You hear Patel on the radio saying you elbowed aside women and children patiently waiting in camps (you may even be a woman and/or a child, although there are valid reasons why many asylum seekers are men). You find this mind-achingly disingenuous, but more pressingly you have nightmares of what will happen if you’re sent back at the end of your temporary status. You find it hard to work and settle down, while politicians blame you for not integrating.

When you do re-apply to stay, your application sits in a queue for years because the Home Office doesn’t have the staff to deal with it. (It already can’t cope with the number of initial asylum applications, even though numbers are down since the pandemic, and that was before adding on a renewal process for temporary protection status.) Your nightmares and anxieties increase.

Sometimes you wonder where all the deserving refugees are, who were supposed to be disadvantaged by your secret journey. You begin to suspect that the UK government wasn’t being 100% sincere when it said that it would increase the numbers it accepted from refugee camps or other “safe and legal routes”.

Targeting refugees for political gain

Details obviously vary, but asylum seekers commonly use clandestine means to save their lives urgently. They are further incentivised to do so by restrictive visa policies and carriers’ liability legislation (fining airlines etc who bring people with the wrong documents into the UK).

This Bill is going to cause more pain and misery to people who’ve already suffered too much. There’s no decent, sincere basis for playing off one kind of refugee against another, according to their means of travel, or gender, or anything else.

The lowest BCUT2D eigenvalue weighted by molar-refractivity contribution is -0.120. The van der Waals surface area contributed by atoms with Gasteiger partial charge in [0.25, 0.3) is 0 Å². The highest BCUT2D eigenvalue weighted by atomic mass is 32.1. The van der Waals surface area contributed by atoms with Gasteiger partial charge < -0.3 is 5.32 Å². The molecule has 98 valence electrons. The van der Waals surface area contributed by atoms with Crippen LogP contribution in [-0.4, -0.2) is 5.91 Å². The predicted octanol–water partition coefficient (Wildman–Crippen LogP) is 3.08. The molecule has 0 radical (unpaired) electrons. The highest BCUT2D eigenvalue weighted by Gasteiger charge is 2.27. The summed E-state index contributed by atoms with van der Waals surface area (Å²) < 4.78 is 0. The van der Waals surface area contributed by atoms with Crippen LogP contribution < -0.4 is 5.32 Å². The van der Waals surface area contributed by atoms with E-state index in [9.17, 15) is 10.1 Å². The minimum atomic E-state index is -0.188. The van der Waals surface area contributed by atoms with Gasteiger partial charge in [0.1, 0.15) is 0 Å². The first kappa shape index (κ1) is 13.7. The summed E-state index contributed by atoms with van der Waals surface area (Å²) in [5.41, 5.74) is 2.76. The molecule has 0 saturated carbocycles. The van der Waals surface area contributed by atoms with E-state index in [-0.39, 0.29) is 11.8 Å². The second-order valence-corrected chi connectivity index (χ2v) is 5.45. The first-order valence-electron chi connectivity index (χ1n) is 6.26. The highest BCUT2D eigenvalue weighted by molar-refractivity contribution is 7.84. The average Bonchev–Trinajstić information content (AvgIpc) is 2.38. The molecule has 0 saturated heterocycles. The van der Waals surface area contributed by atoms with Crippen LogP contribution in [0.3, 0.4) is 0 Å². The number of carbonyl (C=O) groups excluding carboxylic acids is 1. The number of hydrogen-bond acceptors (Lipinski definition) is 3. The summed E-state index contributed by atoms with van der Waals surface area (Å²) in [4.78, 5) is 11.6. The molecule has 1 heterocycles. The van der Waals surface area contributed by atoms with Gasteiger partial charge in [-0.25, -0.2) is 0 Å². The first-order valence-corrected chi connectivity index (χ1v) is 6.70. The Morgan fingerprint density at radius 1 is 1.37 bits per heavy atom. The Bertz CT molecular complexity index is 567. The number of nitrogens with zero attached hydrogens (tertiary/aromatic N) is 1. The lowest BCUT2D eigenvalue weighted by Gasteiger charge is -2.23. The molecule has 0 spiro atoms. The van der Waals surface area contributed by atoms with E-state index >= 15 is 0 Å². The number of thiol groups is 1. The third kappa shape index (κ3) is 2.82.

It’s unclear that Patel’s proposals are in line with the Refugee Convention – which broadly prohibits penalties based on means of entry and requires states to help refugees integrate – or the non-discrimination provisions of the European Convention on Human Rights.

But this is what happens when the humanitarian intentions of refugee law – forged, let’s recall, in the shadow of Nazism and the shameful failure to protect its victims – come into the sights of people whose world view is to punish, control and exclude. And of course this viciousness isn’t only something that comes naturally to some kinds of politicians. It’s also something many of them see as electorally advantageous.

Amazingly, there are still some who think that supposedly progressive people can win that sort of arms race with the right. We can’t. That’s why it’s so important that we don’t only oppose the Borders Bill, but also try to change the whole narrative.

Now read: Are refugees obliged to claim asylum in the first safe country they reach?

Interested in refugee law? You might like Colin's book, imaginatively called "Refugee Law" and published by Bristol University Press.

Communicating important legal concepts in an approachable way, this is an essential guide for students, lawyers and non-specialists alike.

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Alasdair Mackenzie

Alasdair is a barrister at Doughty Street Chambers, where he specialises in immigration and asylum law, particularly involving complex issues such as mental health and exclusion from refugee status. Before coming to the Bar, he was among the founders of the charity Asylum Aid, of which he was Co-ordinator from 1990 to 2002.